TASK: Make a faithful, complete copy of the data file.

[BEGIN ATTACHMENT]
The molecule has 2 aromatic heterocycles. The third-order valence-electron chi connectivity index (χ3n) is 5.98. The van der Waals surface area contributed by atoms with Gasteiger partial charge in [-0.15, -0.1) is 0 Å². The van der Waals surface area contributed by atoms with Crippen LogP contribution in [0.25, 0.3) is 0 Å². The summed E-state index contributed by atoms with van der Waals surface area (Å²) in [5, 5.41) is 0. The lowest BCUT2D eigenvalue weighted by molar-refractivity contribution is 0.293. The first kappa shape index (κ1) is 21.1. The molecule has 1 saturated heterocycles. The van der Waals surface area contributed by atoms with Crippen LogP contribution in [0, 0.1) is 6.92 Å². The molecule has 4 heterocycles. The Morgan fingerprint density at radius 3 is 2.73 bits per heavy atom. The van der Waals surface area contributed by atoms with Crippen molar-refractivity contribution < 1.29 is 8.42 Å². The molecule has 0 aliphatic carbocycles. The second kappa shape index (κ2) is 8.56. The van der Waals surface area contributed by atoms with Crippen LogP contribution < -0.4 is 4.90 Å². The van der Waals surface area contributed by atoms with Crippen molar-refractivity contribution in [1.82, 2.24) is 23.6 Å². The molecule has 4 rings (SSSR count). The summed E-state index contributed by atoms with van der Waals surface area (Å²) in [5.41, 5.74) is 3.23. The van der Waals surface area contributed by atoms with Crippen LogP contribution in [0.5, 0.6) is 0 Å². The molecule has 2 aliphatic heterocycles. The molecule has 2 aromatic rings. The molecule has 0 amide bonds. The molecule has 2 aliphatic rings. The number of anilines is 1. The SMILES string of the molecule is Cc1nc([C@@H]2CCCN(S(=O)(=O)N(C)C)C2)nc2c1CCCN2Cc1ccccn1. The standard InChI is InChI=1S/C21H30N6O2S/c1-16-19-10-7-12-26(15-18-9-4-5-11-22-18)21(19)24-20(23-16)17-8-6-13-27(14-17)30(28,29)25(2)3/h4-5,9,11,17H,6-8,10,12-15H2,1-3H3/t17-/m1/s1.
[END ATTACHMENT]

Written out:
The molecule has 2 aromatic heterocycles. The third-order valence-electron chi connectivity index (χ3n) is 5.98. The van der Waals surface area contributed by atoms with Gasteiger partial charge in [-0.15, -0.1) is 0 Å². The van der Waals surface area contributed by atoms with Crippen LogP contribution in [0.25, 0.3) is 0 Å². The summed E-state index contributed by atoms with van der Waals surface area (Å²) in [5, 5.41) is 0. The lowest BCUT2D eigenvalue weighted by molar-refractivity contribution is 0.293. The first kappa shape index (κ1) is 21.1. The molecule has 1 saturated heterocycles. The van der Waals surface area contributed by atoms with Crippen LogP contribution in [0, 0.1) is 6.92 Å². The molecule has 4 heterocycles. The Morgan fingerprint density at radius 3 is 2.73 bits per heavy atom. The van der Waals surface area contributed by atoms with Crippen molar-refractivity contribution < 1.29 is 8.42 Å². The molecule has 0 aliphatic carbocycles. The second kappa shape index (κ2) is 8.56. The van der Waals surface area contributed by atoms with Crippen LogP contribution < -0.4 is 4.90 Å². The van der Waals surface area contributed by atoms with Crippen molar-refractivity contribution in [1.82, 2.24) is 23.6 Å². The molecule has 4 rings (SSSR count). The summed E-state index contributed by atoms with van der Waals surface area (Å²) in [5.41, 5.74) is 3.23. The van der Waals surface area contributed by atoms with Crippen LogP contribution in [0.5, 0.6) is 0 Å². The molecule has 2 aliphatic heterocycles. The molecule has 2 aromatic rings. The molecule has 0 amide bonds. The molecule has 2 aliphatic rings. The number of anilines is 1. The SMILES string of the molecule is Cc1nc([C@@H]2CCCN(S(=O)(=O)N(C)C)C2)nc2c1CCCN2Cc1ccccn1. The standard InChI is InChI=1S/C21H30N6O2S/c1-16-19-10-7-12-26(15-18-9-4-5-11-22-18)21(19)24-20(23-16)17-8-6-13-27(14-17)30(28,29)25(2)3/h4-5,9,11,17H,6-8,10,12-15H2,1-3H3/t17-/m1/s1.